(photo via Velvet and Linen)

There was a keynote panel at the Pacific Design Center that was well-represented by stellar bloggers Ronda Carman of All the Best, Brad Ford of DesignTherapy and Vanessa De Vargas of Turquoise LA.

There was breakfast at Cecconi's with Patricia Shackelford aka Mrs. Blandings, who arrived wearing a sleeveless Liberty dress from Target that clung to her like couture.
(Photo via Apartment Therapy)

There would have been more to tell but by that point, I had all the symptoms of "Westweek Fever", a well-known malady caused by overindulgence, sleeplessness and vocal fatigue. The only known cure for this affliction consists of lying prostrate on one's sofa like a Victorian invalid...

...and confining oneself to bad television...

...and a strict diet of proven restoratives.

I'm feeling much better now.

Wednesday, March 24, 2010

Birds of a Feather?

This morning, two words I'm willing to bet you never thought you'd hear in the same sentence: Evelyn Waugh and Lady Gaga.

What could they possibly have in common?
(Portrait of Evelyn Waugh by Henry Lamb; Lady Gaga)

The answer lies in D. J. Taylor's "Bright Young People" which I recently devoured. (If you have any curiosity at all about that crazy cult of 1920's pleasure-seekers called the Bright Young Things, this is the most penetrating book I've read about them.)
(available here)

Anyway, Evelyn Waugh figures heavily in the book. He chronicled the BYT's in his novels, was strongly attracted to their hedonistic lifestyle and knew all the players intimately. So I had him on the brain, so to speak, when on page 147, D. J. Taylor cites an article from a 1929 Punch magazine:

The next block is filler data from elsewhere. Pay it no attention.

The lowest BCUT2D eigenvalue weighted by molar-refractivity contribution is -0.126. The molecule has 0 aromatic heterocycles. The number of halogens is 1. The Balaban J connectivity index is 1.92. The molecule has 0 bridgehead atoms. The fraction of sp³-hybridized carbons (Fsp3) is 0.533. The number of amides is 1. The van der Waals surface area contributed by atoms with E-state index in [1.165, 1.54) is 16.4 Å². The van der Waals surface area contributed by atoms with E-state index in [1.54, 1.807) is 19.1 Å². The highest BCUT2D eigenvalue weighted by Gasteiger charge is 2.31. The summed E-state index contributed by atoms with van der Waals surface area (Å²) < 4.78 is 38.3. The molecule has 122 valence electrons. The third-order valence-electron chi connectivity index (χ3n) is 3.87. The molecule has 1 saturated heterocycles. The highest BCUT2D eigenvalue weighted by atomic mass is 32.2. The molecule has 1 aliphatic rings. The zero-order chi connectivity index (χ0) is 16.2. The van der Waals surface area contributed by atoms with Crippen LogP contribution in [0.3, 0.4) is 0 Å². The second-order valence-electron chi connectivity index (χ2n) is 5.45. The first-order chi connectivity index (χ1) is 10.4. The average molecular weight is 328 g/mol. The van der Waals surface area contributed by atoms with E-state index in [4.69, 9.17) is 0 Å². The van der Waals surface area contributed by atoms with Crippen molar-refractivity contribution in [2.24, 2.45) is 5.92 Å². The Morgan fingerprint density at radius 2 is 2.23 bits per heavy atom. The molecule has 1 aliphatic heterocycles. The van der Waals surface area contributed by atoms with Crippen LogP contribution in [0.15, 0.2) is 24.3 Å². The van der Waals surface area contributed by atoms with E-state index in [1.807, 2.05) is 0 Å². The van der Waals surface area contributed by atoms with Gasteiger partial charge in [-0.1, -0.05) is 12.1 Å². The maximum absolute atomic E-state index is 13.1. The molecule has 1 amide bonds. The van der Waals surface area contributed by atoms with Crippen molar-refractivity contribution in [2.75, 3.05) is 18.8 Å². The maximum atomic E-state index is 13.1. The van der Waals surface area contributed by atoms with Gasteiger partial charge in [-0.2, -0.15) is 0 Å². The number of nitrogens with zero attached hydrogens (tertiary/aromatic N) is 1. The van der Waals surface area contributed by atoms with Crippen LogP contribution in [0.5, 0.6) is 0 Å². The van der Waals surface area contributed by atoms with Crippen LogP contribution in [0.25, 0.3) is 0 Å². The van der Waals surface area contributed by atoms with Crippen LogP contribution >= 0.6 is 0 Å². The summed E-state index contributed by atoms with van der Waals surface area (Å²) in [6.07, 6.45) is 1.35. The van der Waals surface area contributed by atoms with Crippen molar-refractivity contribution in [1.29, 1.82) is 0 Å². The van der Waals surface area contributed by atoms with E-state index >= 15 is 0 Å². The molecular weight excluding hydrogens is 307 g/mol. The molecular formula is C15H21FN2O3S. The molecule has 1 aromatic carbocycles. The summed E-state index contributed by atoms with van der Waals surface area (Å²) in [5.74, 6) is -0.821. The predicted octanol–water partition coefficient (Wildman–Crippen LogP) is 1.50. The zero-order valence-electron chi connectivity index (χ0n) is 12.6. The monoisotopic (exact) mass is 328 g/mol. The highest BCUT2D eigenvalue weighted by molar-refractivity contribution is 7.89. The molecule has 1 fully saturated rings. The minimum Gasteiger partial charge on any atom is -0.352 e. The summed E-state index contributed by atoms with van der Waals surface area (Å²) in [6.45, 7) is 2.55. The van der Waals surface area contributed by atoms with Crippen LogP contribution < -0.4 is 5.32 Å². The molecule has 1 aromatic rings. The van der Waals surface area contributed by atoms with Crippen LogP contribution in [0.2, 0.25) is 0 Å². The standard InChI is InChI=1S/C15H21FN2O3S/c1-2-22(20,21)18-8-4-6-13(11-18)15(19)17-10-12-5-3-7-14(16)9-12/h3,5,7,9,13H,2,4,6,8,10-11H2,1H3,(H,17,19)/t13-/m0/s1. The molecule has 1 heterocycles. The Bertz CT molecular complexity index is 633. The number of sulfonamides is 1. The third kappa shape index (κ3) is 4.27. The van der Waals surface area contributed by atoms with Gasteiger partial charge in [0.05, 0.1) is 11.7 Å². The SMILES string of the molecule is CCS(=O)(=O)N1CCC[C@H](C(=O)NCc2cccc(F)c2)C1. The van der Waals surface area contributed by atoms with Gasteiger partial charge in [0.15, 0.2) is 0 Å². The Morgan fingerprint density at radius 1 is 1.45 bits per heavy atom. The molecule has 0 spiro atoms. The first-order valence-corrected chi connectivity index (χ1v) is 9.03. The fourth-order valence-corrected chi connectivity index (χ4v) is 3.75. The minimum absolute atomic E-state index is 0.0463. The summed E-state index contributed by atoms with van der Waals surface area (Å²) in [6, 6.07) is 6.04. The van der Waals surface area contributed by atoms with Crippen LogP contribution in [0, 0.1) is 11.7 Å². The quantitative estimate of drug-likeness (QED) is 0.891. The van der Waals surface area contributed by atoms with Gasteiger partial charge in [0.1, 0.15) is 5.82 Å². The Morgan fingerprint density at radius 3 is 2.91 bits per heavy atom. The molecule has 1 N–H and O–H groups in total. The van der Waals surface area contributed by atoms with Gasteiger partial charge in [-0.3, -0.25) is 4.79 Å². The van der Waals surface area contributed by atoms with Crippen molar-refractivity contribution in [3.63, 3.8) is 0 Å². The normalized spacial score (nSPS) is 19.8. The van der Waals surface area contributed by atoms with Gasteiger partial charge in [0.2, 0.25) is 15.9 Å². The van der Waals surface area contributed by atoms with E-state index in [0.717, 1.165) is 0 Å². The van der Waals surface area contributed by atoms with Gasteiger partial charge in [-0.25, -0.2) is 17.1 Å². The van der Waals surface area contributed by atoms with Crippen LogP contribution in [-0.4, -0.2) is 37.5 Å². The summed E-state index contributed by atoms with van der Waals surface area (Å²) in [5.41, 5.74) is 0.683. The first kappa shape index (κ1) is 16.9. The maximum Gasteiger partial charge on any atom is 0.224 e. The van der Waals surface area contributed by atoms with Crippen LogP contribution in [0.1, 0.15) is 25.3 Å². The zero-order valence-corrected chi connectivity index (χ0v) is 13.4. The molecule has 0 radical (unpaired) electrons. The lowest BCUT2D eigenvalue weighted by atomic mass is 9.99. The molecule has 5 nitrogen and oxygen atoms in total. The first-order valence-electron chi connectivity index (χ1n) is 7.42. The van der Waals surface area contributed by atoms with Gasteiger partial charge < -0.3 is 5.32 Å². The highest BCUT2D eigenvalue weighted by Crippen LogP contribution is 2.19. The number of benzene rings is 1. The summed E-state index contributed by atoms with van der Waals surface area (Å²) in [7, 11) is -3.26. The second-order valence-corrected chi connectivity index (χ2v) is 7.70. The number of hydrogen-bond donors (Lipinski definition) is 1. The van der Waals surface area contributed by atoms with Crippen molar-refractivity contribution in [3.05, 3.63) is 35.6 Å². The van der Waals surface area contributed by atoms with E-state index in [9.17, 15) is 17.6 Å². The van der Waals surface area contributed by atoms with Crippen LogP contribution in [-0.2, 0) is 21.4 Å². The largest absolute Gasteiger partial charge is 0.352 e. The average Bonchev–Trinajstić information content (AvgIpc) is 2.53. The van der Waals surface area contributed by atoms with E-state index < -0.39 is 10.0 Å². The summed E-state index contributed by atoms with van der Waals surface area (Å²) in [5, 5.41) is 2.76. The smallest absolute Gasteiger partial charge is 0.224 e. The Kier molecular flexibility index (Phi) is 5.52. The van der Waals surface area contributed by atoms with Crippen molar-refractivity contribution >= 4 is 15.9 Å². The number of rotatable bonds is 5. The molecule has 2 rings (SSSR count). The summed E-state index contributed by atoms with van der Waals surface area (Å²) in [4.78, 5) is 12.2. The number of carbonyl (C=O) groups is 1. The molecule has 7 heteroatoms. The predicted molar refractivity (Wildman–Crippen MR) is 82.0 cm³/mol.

Punch's correspondent is escorted by "Lady Gaga" to an entertainment hosted by "the Honorable Batsin Belfry" and her husband "Bobo." Arriving at a "little house in Bloomsbury" ablaze with light, the couple fight their way to the dining room....On the counter sits "a massive maiden in a cavalry officer's mess-kit...and next to her a fresh-faced lad dressed as a bride....

And later:

Losing sight of Lady Gaga for half an hour, the inteloper eventually finds her with her arm round the waist of "a young heavy-weight in horn-rims dressed as a baby" listening to a hollow-eyed girl in a tutu and an opera hat who is singing a song with the refrain "It's terribly thrilling to be wicked."

So funny, huh? I have to admit I thought, "How cool. This must be where she got the idea for her name." (Okay, I was wrong.)

Another similarity between the world of Waugh and the world of Gaga is their predilection for dressing up in outrageous costumes.

Below, a photo from the infamous "Second Childhood Party" in 1929 which was labeled by onlookers as "the type of behavior that leads to communism."
(Courtesy of Illustrated London News Picture Library)

And check out this one. It was taken April 29, 1930, the night of David Tennant's Mozart Party where guests were required to dress in 1760's attire. Afterwards the revelers took to the streets of Piccadilly and interrupted some night workmen digging up a gas pipe. Cecil Beaton is the one wielding the pneumatic drill.( That poor laborer looks like he doesn't know what hit him.)
(Photo via "Bright Young People")

Below, a few of Lady Gaga's vehicles of self-expression: